She was sentient but Soong wasn't interacting with her as the person she was, he was projecting a dead woman onto her the same way he would have done if she were a holodeck character.

MikeS February 6 2014 08:27 AM

Re: Death & the holodeck
 
Quote:

USS Triumphant wrote: (Post 9213022)
Quote:

Makarov wrote: (Post 9212980)
They actually say there's no law against it and then Riker says "there ought to be."

Troi or Geordie says that it's unusual to recreate people from your life. But I'm not sure why that would be the case.

Maybe it's against the "Guidelines For Holodeck Use" pamphlet and most people obey that. ;)

Perhaps it's not illegal. Perhaps it's just "frowned upon", morally. Kind of like over-eating?* We all know it happens, some of us may even be guilty of doing it, but we're not supposed to.

* I had to think really hard for a real life example of something that wasn't illegal but was "frowned upon"! I hope you catch my drift.

USS Triumphant February 6 2014 12:23 PM

Re: Death & the holodeck
 
Quote:

MikeS wrote: (Post 9214198)
* I had to think really hard for a real life example of something that wasn't illegal but was "frowned upon"! I hope you catch my drift.

Rampant irresponsible (no protection) promiscuity.

WalkerBait February 6 2014 02:26 PM

Re: Death & the holodeck
 
Or masturbating on an airplane.

Mister Spock February 6 2014 04:04 PM

Re: Death & the holodeck
 
I get the feeling that psychiatrists and medical practitioners would discourage somebody from recreating a deceased loved one as a hologram. They need to grieve over their loss but they also need to eventually move on and accept their passing.

JirinPanthosa February 6 2014 07:05 PM

Re: Death & the holodeck
 
If it were illegal Quark would have been arrested for trying to create a holo-Kira-sex program.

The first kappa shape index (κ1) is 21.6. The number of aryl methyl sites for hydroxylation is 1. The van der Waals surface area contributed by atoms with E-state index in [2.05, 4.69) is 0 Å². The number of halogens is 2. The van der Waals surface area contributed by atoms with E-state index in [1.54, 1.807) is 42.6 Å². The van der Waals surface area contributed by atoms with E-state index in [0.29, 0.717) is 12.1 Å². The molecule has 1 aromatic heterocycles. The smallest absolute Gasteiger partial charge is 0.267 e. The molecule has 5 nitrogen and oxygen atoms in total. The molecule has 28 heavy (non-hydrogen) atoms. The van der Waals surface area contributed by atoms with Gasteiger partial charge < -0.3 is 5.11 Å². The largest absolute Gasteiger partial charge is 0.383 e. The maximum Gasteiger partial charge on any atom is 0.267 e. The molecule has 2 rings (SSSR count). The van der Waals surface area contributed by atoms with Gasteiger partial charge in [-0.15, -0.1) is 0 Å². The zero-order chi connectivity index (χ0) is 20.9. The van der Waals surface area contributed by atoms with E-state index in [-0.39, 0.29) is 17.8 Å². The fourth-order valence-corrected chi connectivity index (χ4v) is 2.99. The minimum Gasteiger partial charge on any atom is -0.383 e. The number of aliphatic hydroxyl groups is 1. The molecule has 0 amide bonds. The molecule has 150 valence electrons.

vulcan redshirt February 6 2014 09:02 PM

Re: Death & the holodeck
 
Either
1 Bajoran law had not considered this possibility - it is unknown whether the Bajorans had holotechnlology prior to the Cardassian occupation, but if they did not, it is unlikely that the Cardassians would have shared it. Hence it was not illegal (although it probably became so fairly soon after).

or
2 Kira got more satisfaction out of pranking the customer and letting Quark face the music that way, than by actually putting him in the brig for it.

Mojochi February 6 2014 10:42 PM

Re: Death & the holodeck
 
Quote:

JirinPanthosa wrote: (Post 9214027)
Soong made a sentient android with the memories of his wife.

I think it went farther than simply that. I'm not disputing your point of her being a facsimile, just that she was more than only an android with transplanted memories. It was synapse scanning. It was personality traits engendered. He created Juliana. It wasn't the real her, but she thought she was. She behaved & reacted the same way

The Enterprise computer made a facsimile of Leah Brahms that was only a potential 13% off from the real her, using nothing more than writings, log entries, symposium appearances, etc. I have to believe that Soong using actual scans of someone's synapses could get an even closer likeness, maybe less than 5% in potential behavior discrepancy. It was close enough that he, himself noticed so little difference that he stayed married to her for years afterward, & reflects on her leaving him as something the real woman would have done too